Paying College Athletes

How will colleges afford the price? John Thelin asks.

February 12, 2018
 
 
iStock/skodonnell

Now that the football season is over, college sports fans have several options. They can argue about whether next year the University of Alabama will defend its 2018 College Football Playoff National Championship title. Or they can turn to watching some of the more than 50 National Collegiate Athletic Association basketball games televised each week.

These obvious choices do not exhaust the possibilities for excitement, because the real game is going to be played off the court and in court. That’s because U.S. District Court judge Claudia Wilken will be holding a hearing on motions for summary judgment in the case of Jenkins v. NCAA, a class-action suit that challenges the NCAA’s compensation limits on athletes. According to a recent article in Time magazine by Sean Gregory, “This could be the last college football championship game with unpaid players.” Representatives for college players are confident that, within the coming year, college athletes will be able to receive payment beyond the current limits of a grant in aid plus cost of living adjusted expenses. And even though almost 69 percent of respondents surveyed by the NCAA last year expressed opposition to paying college athletes, Gregory suggests that today avid college sports fans may have little problem with such an innovation.

Advocates for paying college players justify their cause and case on the grounds that since the NCAA, major conferences, big-time college sports programs and their high-profile coaches make millions of dollars from college sports, the amateur athletes who play the college games that attract spectators deserve to “share in the bounty.”

That may be good news for student athletes who think they are financially exploited. Less clear is how the other principle participant -- the college athletics department -- will fare under the new arrangements. If college athletes are allowed to be paid salaries, what will the impact be on intercollegiate athletics programs' budgets and operations? How will college athletic directors pay for “play for pay”?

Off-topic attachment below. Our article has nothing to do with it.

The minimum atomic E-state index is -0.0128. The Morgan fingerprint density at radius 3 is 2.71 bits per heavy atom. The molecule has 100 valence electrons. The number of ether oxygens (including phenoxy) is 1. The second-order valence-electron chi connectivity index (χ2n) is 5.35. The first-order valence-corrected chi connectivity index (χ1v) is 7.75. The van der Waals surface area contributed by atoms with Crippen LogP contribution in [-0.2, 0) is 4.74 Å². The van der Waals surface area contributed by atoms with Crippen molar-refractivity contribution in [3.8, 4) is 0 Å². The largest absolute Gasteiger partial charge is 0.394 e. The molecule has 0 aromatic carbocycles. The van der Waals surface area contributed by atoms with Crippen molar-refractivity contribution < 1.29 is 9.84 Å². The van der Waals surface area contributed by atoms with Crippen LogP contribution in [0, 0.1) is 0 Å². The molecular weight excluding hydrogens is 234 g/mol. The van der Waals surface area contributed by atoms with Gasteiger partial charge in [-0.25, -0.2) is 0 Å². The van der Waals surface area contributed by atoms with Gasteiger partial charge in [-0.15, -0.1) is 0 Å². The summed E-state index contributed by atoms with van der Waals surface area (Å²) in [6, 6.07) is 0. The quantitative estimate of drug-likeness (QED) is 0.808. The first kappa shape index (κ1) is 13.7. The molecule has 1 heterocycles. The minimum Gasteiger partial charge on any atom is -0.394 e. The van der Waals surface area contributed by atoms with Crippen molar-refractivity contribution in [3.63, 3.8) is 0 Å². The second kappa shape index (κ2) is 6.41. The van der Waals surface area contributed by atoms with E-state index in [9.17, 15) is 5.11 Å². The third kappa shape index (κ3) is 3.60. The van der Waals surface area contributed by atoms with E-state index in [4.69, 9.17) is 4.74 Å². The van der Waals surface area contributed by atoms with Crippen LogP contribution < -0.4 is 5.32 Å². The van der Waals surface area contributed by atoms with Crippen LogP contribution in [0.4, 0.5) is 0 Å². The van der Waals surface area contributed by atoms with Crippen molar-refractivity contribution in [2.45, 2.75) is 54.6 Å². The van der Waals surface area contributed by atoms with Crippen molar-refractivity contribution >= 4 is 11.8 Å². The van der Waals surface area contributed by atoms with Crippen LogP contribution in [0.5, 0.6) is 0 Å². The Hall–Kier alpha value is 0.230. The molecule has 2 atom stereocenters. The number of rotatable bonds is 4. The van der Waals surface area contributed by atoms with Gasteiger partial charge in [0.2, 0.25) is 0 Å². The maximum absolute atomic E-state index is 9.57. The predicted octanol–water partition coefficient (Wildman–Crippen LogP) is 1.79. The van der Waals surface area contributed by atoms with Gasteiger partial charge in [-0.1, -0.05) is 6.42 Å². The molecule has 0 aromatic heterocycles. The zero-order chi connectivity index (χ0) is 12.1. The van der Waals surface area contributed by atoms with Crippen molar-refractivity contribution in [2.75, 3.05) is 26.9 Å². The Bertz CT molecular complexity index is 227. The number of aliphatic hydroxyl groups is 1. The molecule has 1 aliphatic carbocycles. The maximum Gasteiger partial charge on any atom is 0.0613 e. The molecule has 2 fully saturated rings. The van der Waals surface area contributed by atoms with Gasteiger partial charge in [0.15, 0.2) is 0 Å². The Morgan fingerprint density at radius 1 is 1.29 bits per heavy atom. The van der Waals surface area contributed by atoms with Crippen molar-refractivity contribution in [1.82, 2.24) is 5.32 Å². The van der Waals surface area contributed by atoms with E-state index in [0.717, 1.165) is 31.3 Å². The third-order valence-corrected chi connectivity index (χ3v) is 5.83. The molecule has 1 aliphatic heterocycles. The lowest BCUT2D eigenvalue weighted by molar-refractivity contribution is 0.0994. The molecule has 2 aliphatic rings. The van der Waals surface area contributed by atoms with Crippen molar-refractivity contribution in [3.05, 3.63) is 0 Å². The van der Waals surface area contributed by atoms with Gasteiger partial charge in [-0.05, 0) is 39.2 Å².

Most likely, no college athletics director will relish the new professionalization, because paying salaries to players will increase program expenditures without necessarily increasing revenues. But if the court does approve player payment, a handful of powerful programs will stand to gain in competition for athletic talent simply because they can afford to pay salaries. Others will mimic as they try to keep up but eventually will fall short in trying to outbid Auburn University, Florida State, the University of Southern California or the University of Texas in the college player arms race.

Even before factoring in the added expenses that might come from the anticipated court ruling, the important prequel is that now only about 20 college athletics programs consistently operate in the black, even though the traditional justification for big-time football is that it serves as the golden goose to subsidize the other “nonrevenue” sports. More surprising is that many NCAA Division I football programs lose money. With the added expense of paying some athletes salaries, most programs will go deeper in debt. The harsh reality is that they will still fall behind as the gap in the competition for star athletes will widen, with the Bowl Championship Series conference members gaining a pronounced edge.

This syndrome of the rich getting richer among big-time college sports programs is not surprising. Less obvious is that with player payroll expenses, even many of the high-profile, commercially successful college sports programs will face unexpected consequences that will strain their annual operating budgets.

For example, when an athletics department pays a salary instead of providing a grant in aid, it faces substantial new expenses for no gain in services. It must pay federal taxes for Medicare and Social Security, matching the dollar amount paid by the employee. If, for example, a player received a salary of about $140,000, the employer and employee each would pay about $9,100 per year for these two federal taxes.

Athletic departments pay another price if they shift from scholarships to salaries. When player compensation was in the form of a grant in aid, an athletics department could rely on the university financial aid to transfer a Pell Grant worth up to about $5,000 per year to a player’s package if the student athlete had demonstrated financial need. So if 100 grant-in-aid recipients were receiving Pell Grants, that might save the athletic department $500,000 per year in fulfilling their obligations on funding financial aid packages. Under the new rules, that potential subsidy would evaporate.

A crucial question is whether any of the court’s rulings that allow a college to pay players will jeopardize a college sports program’s status as a 501(c)3 nonprofit organization. Some prominent tax law scholars such as John D. Colombo of the University of Illinois have argued that it would be difficult and unlikely for a college sports program to forfeit this legal status.